A few minutes away from the Olympic Forest Park you’ll find the China Science and Technology Museum housed in an impressive looking building. The museum consists of the main exhibition halls, the Science Paradise, a special effects cinema, and a short-term exhibition center.
The Science Paradise is a section of the museum aimed at children 3-10 years of age. It’s similar to the Children’s Discovery Museum in that it is extremely child-centered, interactive, and educational. However, the Science Paradise is smaller and not as well maintained as its significantly more expensive counterpart. Nevertheless, the activities on offer are varied and engaging.
My three-year-old took a real liking to the “bikes.” The purpose of this activity is for the children to pedal along a predesignated path, turn around, and then pedal back. Simple, but apparently so much fun. She was also very interested in another activity where you had to follow a color-coded system in order to match pictures of animals and plants to their natural habitats.
After this, we discovered a demonstration area where a member of staff was performing some type of science experiment for the lively children that surrounded her table. We spent a moment observing the goings-on here, but alas it was all in Chinese, and so we soon moved on.
Our next stop was the audio learning center. Here children use various apparatus and musical instruments to explore the power of sound. Right opposite the audio center is a place that I fondly refer to as “Bubble Land.” This is where children line up for their turn to use basins of soapy water and large metal rings to create enormous bubbles, to the sheer delight of both my daughters.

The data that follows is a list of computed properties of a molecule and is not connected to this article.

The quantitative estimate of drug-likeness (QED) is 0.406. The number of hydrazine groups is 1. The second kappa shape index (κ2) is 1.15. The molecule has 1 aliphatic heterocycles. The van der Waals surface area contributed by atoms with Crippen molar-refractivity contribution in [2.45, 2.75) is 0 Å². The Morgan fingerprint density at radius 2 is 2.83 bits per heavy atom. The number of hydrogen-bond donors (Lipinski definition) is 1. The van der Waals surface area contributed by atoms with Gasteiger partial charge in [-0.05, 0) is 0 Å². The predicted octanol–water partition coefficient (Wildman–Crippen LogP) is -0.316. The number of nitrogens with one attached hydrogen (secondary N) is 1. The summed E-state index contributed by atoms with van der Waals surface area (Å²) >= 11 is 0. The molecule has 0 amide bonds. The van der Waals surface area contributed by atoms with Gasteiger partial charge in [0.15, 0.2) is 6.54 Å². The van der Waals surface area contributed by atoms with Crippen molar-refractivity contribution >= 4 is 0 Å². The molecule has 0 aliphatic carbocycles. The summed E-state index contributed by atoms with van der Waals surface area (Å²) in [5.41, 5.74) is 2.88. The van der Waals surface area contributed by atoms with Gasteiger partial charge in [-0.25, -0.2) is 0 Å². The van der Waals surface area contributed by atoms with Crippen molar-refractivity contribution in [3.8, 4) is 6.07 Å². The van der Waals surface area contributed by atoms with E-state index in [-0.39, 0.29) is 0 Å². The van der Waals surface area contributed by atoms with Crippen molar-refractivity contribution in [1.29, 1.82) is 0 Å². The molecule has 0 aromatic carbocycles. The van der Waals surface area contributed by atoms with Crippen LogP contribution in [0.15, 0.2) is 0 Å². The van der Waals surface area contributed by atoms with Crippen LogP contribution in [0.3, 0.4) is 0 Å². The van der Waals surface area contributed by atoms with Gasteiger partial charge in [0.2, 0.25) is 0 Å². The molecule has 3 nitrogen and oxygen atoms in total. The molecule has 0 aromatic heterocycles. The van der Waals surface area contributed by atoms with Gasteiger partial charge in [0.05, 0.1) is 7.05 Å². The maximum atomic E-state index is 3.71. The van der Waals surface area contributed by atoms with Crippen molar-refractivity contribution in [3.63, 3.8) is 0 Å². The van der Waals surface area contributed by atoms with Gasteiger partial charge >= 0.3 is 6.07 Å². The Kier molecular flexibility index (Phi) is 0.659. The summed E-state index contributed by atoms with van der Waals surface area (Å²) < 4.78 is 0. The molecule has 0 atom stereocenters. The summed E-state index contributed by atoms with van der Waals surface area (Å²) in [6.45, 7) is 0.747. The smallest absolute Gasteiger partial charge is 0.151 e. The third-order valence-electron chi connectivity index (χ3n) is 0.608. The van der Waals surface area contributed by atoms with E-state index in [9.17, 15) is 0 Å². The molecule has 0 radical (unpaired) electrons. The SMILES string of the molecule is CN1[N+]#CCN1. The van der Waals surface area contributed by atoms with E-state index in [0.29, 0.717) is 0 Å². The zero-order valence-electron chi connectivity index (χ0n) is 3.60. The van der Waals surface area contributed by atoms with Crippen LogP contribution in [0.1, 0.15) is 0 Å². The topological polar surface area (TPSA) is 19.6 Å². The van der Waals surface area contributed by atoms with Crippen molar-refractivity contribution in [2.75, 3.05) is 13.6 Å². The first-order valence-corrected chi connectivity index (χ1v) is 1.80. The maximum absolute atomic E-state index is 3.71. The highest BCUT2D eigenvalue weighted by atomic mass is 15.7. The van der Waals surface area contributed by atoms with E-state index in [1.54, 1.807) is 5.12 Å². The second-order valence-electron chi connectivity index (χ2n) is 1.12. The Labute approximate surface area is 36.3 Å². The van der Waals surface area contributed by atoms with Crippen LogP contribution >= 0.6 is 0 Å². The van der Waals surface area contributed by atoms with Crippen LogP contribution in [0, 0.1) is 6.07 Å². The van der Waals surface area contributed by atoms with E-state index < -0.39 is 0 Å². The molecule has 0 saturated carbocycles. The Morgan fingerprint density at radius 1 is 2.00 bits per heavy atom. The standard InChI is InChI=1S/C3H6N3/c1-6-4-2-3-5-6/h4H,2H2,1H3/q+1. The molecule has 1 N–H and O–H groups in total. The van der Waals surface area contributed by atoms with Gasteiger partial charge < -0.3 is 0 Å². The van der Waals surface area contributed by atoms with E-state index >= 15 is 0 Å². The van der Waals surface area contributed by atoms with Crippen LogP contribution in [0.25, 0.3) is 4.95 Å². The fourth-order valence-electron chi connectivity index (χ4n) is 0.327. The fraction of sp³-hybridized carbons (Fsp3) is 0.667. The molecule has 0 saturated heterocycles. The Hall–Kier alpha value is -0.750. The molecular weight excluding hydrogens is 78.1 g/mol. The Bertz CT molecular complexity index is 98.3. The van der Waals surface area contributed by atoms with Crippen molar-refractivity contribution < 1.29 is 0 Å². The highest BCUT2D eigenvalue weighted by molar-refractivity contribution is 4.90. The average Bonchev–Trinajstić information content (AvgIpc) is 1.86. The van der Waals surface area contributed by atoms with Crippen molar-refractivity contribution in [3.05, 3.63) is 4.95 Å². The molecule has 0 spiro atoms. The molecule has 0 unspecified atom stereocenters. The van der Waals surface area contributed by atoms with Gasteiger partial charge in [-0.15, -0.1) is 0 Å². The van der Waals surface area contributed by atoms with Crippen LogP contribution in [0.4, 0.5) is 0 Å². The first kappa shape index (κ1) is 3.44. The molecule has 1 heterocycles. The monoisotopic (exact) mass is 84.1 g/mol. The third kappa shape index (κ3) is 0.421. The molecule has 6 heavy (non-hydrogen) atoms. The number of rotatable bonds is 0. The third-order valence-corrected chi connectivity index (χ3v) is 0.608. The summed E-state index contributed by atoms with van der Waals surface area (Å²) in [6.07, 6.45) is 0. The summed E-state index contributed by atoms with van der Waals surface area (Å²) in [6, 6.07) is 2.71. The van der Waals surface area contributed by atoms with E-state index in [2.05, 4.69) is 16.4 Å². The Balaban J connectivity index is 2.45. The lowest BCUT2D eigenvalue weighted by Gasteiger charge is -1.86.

Not far from “Bubble Land” is “Water World.” Here children explore the ability of water to move and be moved by different objects. As I expected, my girls were keen to experience the water in the fullest sense of the term. Fortunately, I was right onto their game, and quickly foiled their attempts to climb into the water tank.
Next, it was time for a spot of horticulture. In the makeshift garden, the children “planted” vegetables. Seconds later they “picked” the vegetables that they had planted moments before. In another part of the Science Paradise, kids sport hard hats as they work alongside fellow young builders to tile a roof or operate a crane.
Up a flight of stairs, we found a quieter area where you can use computers to further your scientific studies. We descended the stairs and stumbled upon a space where little learners can brush up (see what I did there?) on their oral hygiene skills, as they use a huge toothbrush to clean a giant set of teeth. In other parts of the museum, youngsters can pretend to be doctors or learn about food nutrition. There is even a space play area, where knowledge of the solar system is packaged in a creative and child-friendly format.
Lots to do, lots to learn, reasonably priced, and within walking distance from the subway station (Olympic Forest Park—line 8); all of these factors work together to make the China Science and Technology Museum well worth a visit.
Science Paradise (The China Science and Technology Museum)
RMB 10 for adults. RMB 20 for children. Daily 9:30am-5:00pm. Closed on Mondays (except public holidays). No.5 Beichen East Road, Chaoyang District (5904 1000) 北京市朝阳区北辰东路5号
Photos: Pamela Djima